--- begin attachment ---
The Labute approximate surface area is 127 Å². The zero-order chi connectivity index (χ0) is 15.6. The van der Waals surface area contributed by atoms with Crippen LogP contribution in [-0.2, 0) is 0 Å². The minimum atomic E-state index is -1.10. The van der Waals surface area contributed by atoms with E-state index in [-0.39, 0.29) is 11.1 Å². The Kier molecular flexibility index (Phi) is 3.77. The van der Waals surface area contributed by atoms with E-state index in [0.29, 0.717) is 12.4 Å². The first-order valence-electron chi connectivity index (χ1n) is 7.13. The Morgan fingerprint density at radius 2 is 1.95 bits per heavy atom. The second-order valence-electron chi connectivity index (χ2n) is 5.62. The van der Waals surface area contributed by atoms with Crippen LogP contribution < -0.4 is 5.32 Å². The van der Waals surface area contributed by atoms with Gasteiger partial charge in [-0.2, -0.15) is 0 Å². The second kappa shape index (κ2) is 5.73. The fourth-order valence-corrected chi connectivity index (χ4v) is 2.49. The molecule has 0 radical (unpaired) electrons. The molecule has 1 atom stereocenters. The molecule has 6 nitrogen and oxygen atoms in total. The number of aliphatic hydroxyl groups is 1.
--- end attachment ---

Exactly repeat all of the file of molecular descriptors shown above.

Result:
The Labute approximate surface area is 127 Å². The zero-order chi connectivity index (χ0) is 15.6. The van der Waals surface area contributed by atoms with Crippen LogP contribution in [-0.2, 0) is 0 Å². The minimum atomic E-state index is -1.10. The van der Waals surface area contributed by atoms with E-state index in [-0.39, 0.29) is 11.1 Å². The Kier molecular flexibility index (Phi) is 3.77. The van der Waals surface area contributed by atoms with E-state index in [0.29, 0.717) is 12.4 Å². The first-order valence-electron chi connectivity index (χ1n) is 7.13. The Morgan fingerprint density at radius 2 is 1.95 bits per heavy atom. The second-order valence-electron chi connectivity index (χ2n) is 5.62. The van der Waals surface area contributed by atoms with Crippen LogP contribution < -0.4 is 5.32 Å². The van der Waals surface area contributed by atoms with Gasteiger partial charge in [-0.2, -0.15) is 0 Å². The second kappa shape index (κ2) is 5.73. The fourth-order valence-corrected chi connectivity index (χ4v) is 2.49. The molecule has 0 radical (unpaired) electrons. The molecule has 1 atom stereocenters. The molecule has 6 nitrogen and oxygen atoms in total. The number of aliphatic hydroxyl groups is 1.